This graph is about extreme right terrorism in Western Europe and North America, 2002-2017. The 2011 high number of deaths is caused by the attacks by Anders Breivik in Oslo and on Utøya island in Norway then.
Translated from Dutch NOS TV today:
Breivik and Tarrant as heroes: right-wing extremist terrorism on the rise
He was a chosen one of “Saint Tarrant“. Eg, the suspect of last week’s attack on a mosque in Oslo referred to the man who shot dozens of mosque visitors in March in Christchurch, New Zealand. As his example.
The weekend before, a man in the US American border city of El Paso shot 22 people. He had aimed at Latin American immigrants and the suspect of this attack also called Tarrant a source of inspiration.
Statistics suggest that the call for violence against minorities is being followed more often by people like Brenton Tarrant. In Western Europe and the US, the number of attacks by the extreme right extreme nationalist side has risen sharply, according to several studies.
‘Wave of extreme right-wing violence‘
In the USA, after the attacks of September 11, 2001, more deaths have occurred due to extreme right-wing violence than by jihadists. In Europe, … right-wing extremists committed more attacks [than jihadists]. In Western Europe, there were 28 in 2017, the highest number in almost twenty years, according to the Global Terrorism Index.
“There is a wave of extreme right-wing violence in Western Europe: from hate crimes to attacks”, says Daniel Köhler. He is the founder of the German Institute on Radicalization and Deradicalization (GIRDS) and conducted research into extreme right-wing violence in the US and Europe. “We are increasingly seeing individuals such as Breivik and Tarrant becoming role models or heroes for young men who want to storm into a mosque with a weapon.”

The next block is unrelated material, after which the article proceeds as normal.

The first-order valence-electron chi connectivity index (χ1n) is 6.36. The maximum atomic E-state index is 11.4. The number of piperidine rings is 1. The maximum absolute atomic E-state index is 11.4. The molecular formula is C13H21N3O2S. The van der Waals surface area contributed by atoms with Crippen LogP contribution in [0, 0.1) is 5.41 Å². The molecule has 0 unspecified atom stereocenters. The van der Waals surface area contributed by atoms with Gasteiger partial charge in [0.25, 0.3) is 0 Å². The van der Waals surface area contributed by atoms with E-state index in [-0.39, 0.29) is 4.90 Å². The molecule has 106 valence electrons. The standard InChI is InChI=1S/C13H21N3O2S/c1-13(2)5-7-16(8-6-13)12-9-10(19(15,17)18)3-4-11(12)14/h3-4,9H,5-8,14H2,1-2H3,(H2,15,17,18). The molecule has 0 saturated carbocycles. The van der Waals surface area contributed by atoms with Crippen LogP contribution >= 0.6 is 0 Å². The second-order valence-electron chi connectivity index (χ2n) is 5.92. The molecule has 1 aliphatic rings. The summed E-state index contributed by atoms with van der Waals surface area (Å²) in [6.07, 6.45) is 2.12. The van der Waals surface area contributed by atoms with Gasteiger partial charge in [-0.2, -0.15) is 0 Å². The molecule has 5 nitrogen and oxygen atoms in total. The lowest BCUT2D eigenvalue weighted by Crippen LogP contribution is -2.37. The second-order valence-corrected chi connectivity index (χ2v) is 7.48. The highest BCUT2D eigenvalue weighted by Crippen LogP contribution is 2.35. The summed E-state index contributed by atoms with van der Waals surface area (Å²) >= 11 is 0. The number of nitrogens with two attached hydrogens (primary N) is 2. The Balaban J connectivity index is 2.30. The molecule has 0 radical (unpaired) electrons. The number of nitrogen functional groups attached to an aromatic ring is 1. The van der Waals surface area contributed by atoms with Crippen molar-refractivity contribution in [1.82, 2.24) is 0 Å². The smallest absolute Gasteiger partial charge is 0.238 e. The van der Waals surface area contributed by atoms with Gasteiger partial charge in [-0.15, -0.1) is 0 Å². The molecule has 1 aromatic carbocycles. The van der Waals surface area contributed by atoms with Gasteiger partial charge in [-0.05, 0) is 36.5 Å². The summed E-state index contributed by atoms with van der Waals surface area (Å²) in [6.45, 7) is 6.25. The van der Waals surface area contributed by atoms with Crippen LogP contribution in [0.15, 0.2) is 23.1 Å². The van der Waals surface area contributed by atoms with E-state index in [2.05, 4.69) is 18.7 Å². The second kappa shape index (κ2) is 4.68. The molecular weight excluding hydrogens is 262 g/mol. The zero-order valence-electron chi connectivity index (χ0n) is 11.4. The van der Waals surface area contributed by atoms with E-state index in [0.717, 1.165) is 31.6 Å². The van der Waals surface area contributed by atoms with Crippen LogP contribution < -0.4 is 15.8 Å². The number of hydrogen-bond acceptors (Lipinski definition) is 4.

According to Köhler, the rise of right-wing extremism in Europe coincides with the refugee crisis. Extremist groups responded to the fear among some of the population about the arrival of millions of refugees in Europe.
Germany took the most refugees and there was a peak in 2015 and 2016 in the number of bombings and arson attacks against immigrants or ethnic minorities. The extremes of specifically this type of violence leveled out afterwards, but the number of incidents of extreme violence by the right-wing extremist side doubled from 2017 to 2018.
Intelligence services in France, Germany, Great Britain, Italy, the United States and the Netherlands warn of the growing danger of right-wing extremism. The Dutch AIVD concluded that there is a slight upturn in our country, but that it has hardly led to violence. With the exception of, eg, the arson at a mosque in Enschede in 2016.
According to Köhler, conspiracy theories play a crucial role in radicalization. “We know from research that people act violently faster if they strongly believe in it.” Internet forums and social media make it easier to disseminate such theories quickly and anonymously.
The ‘great replacement‘ is seen as one of the most influential conspiracy theories from the right-radical side. The Norwegian Breivik and the Australian Tarrant referred to this replacement theory in their manifestos. The essence of it is that the white population in Europe and the US supposedly would be replaced by an “invasion” of immigrants.
Philip Manshaus (21), the suspect of the attack on the mosque in Oslo, is said to have been an online proponent of this theory. And El Paso suspect Patrick Crusius (21) told police that his attack was a reaction to the “Latin invasion“.
According to Köhler, the anti-immigrant rhetoric of President Trump has a major influence on the increase in right-wing extremism in the US. “He uses language that, from a German perspective, is reminiscent of a National Socialist [nazi] regime. He dehumanizes immigrants and stirs up fear.”
Extremists use this rhetoric as justification for their actions, says the German researcher. As an example, he mentions the man who sent bomb packages to critics of Trump.
The rise of right-wing populist parties in Europe, with a similar message to Trump, has had a similar effect, according to Köhler.
Once again: racists should not be called ‘populists’.